Forest yield maps from GNSS-enabled harvester StanForD files: preliminary concepts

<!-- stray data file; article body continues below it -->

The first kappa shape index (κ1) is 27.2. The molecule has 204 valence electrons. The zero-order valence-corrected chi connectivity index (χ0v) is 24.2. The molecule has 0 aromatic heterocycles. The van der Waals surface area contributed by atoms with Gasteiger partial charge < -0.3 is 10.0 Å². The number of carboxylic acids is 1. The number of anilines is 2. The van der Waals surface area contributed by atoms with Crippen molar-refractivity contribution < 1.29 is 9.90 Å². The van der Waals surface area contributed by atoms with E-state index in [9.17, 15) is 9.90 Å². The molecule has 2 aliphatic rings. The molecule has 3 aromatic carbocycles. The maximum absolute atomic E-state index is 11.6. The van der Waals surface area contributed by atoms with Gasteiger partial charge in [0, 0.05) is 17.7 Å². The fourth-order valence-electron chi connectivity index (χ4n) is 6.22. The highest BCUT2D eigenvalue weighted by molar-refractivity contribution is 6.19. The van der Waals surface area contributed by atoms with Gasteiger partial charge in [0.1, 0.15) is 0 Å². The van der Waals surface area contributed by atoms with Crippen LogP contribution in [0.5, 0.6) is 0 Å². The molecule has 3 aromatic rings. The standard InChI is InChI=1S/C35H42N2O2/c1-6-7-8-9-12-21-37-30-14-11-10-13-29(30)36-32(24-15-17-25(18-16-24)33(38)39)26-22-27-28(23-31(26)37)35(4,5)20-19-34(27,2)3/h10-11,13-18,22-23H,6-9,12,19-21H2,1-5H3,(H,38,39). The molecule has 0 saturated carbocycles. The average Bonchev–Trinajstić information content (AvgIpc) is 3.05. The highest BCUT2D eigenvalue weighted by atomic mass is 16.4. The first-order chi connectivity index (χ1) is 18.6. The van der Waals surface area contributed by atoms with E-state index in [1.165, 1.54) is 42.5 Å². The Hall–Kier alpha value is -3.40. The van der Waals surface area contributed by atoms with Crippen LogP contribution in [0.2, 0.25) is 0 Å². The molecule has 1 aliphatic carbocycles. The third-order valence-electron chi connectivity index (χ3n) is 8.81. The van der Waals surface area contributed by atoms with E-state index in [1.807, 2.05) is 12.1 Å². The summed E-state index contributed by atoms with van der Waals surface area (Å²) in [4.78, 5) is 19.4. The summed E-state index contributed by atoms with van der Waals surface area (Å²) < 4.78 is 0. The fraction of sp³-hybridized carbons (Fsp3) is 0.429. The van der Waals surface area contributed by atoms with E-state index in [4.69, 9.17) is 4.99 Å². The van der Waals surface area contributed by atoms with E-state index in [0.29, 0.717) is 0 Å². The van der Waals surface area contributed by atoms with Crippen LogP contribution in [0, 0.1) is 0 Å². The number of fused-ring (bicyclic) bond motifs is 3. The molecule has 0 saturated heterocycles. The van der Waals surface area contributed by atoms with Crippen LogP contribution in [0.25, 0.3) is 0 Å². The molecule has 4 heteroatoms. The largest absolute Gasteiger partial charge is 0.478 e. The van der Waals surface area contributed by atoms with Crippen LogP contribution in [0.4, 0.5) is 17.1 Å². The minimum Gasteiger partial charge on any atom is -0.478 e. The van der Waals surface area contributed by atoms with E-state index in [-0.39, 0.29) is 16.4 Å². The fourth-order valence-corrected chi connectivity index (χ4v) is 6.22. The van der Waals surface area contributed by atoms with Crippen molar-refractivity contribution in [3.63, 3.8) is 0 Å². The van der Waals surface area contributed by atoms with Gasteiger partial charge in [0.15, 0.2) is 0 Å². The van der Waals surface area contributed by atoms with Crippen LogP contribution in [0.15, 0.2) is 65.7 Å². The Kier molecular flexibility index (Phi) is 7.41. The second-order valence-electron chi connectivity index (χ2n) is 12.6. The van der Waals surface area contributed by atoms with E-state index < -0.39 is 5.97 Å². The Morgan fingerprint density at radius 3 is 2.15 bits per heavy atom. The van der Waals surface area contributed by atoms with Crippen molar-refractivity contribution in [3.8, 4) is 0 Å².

Background: The stand productivity of fast-growing forest plantation varies across short distances depending on site and forest characteristics. This indicates that forest management would benefit from a site-specific approach. A tool to characterize such productivity variations are yield maps and a cost effective source of data is automatically collected by harvesters. To create such maps we need to understand the effect of geospatial accuracy of tree location recorded by the harvester. Methods: This study investigated data sets from four stands: two had very accurate tree location, and two were harvester data files that have inaccuracy associated with both the GNSS recording under forest canopy and the physical dislocation of the GNSS. The GNSS unit is on the cabin of the machine, but the tree is felled using a boom and could be up to 12 meters from the cabin. Results: We establish a spatial resolution for studying variations in stand productivty mean tree volume and stocking across stands to allow the development of forest yield maps from harvester data. Conclusions: Assessing variability across a range of cell sizes from 10 x10 m to 100 x 100 m, we conclude that a cell size between 30 and 40 m is suitable to use as a reference for calculating volume per hectare and mean stem volume, and 60 m cell is more suitable for evaluating stocking. The variability pattern is consistent for the various accuracy levels. When the trees' position is relatively inaccurate, using mean tree volume and stocking per cell might be a method for mapping productivity from harvester data.